A new report on housing prices in Israel offers more grim news after a glimmer hope earlier this year, showing that despite programs by Finance Minister Moshe Kahlon and his predecessor Yair Lapid, costs continue to rise unabated.
According to the report, produced by government assessor Tal Aldrotti, prices for three-room apartments rose by 1.6% in the first quarter of 2016. And from the first quarter of 2015 to the first quarter of 2016, prices surged by 8%.
In February, a report by the Central Bureau of Statistics indicated that housing prices declined slightly in January of 2016, the first drop in years, raising hopes that the five-year surge in housing prices was nearing its end. The latest assessment, however, shows that the drop in prices was passing, and not a sign of a larger trend.
The report also lays bare the failure of programs by both Kahlon and Lapid to lower the cost of housing, a major plank of both of their campaigns.
From the first quarter of 2014 to the first quarter of 2015 – corresponding with the second half of Yair Lapid’s two-year term as Finance Minister, housing prices rose by 4%. The rate of increase doubled under Kahlon, to 8%.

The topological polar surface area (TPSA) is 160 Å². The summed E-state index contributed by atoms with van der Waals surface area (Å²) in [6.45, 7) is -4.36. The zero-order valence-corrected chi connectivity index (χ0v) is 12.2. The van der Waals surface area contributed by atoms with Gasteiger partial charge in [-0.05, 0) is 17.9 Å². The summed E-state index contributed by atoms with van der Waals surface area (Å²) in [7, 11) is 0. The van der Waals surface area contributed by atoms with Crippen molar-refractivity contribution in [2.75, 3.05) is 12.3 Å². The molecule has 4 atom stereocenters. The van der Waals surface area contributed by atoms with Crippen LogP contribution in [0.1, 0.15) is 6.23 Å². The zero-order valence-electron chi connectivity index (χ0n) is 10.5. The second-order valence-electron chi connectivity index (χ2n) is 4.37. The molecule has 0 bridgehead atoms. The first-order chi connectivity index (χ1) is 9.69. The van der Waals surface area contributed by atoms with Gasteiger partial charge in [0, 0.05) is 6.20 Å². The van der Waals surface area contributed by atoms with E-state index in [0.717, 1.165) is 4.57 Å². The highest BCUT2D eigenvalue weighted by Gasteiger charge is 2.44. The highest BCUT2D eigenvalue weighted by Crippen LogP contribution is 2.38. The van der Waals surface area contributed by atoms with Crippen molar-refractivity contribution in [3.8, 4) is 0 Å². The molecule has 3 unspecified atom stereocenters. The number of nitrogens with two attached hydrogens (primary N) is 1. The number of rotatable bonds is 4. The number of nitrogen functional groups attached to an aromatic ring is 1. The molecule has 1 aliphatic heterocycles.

This can be at least partially attributed to a slow-down in sales in anticipation of Lapid’s proposal to exempt some new apartment purchases from the value-added tax. Uncertain of the plan’s viability, potential home-buyers often delayed their purchases, according to the report, somewhat reducing the price surge in 2014, while causing a greater rise in 2015 as those buyers returned to the market.
For the survey, Aldrotti compared the prices of more than 5,200 sales covering 16 cities.